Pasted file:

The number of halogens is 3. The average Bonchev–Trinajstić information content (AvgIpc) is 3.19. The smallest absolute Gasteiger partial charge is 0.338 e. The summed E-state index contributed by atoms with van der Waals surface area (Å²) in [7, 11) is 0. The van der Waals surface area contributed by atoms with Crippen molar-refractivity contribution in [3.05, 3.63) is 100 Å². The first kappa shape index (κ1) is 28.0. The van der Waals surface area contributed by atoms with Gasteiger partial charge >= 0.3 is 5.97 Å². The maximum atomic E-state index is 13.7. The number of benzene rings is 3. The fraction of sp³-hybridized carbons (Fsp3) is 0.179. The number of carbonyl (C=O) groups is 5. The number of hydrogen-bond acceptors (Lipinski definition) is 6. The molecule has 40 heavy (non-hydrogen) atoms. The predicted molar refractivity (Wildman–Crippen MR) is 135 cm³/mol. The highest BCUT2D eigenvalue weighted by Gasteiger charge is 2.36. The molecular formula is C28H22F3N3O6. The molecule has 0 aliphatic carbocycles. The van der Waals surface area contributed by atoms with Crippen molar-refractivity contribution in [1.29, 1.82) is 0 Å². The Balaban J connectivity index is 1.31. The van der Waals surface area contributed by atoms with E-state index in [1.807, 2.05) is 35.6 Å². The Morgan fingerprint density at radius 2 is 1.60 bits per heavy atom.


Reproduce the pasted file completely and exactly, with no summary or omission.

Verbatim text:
The number of halogens is 3. The average Bonchev–Trinajstić information content (AvgIpc) is 3.19. The smallest absolute Gasteiger partial charge is 0.338 e. The summed E-state index contributed by atoms with van der Waals surface area (Å²) in [7, 11) is 0. The van der Waals surface area contributed by atoms with Crippen molar-refractivity contribution in [3.05, 3.63) is 100 Å². The first kappa shape index (κ1) is 28.0. The van der Waals surface area contributed by atoms with Gasteiger partial charge >= 0.3 is 5.97 Å². The maximum atomic E-state index is 13.7. The number of benzene rings is 3. The fraction of sp³-hybridized carbons (Fsp3) is 0.179. The number of carbonyl (C=O) groups is 5. The number of hydrogen-bond acceptors (Lipinski definition) is 6. The molecule has 40 heavy (non-hydrogen) atoms. The predicted molar refractivity (Wildman–Crippen MR) is 135 cm³/mol. The highest BCUT2D eigenvalue weighted by Gasteiger charge is 2.36. The molecular formula is C28H22F3N3O6. The molecule has 0 aliphatic carbocycles. The van der Waals surface area contributed by atoms with Crippen molar-refractivity contribution in [1.29, 1.82) is 0 Å². The Balaban J connectivity index is 1.31. The van der Waals surface area contributed by atoms with E-state index in [1.807, 2.05) is 35.6 Å². The Morgan fingerprint density at radius 2 is 1.60 bits per heavy atom.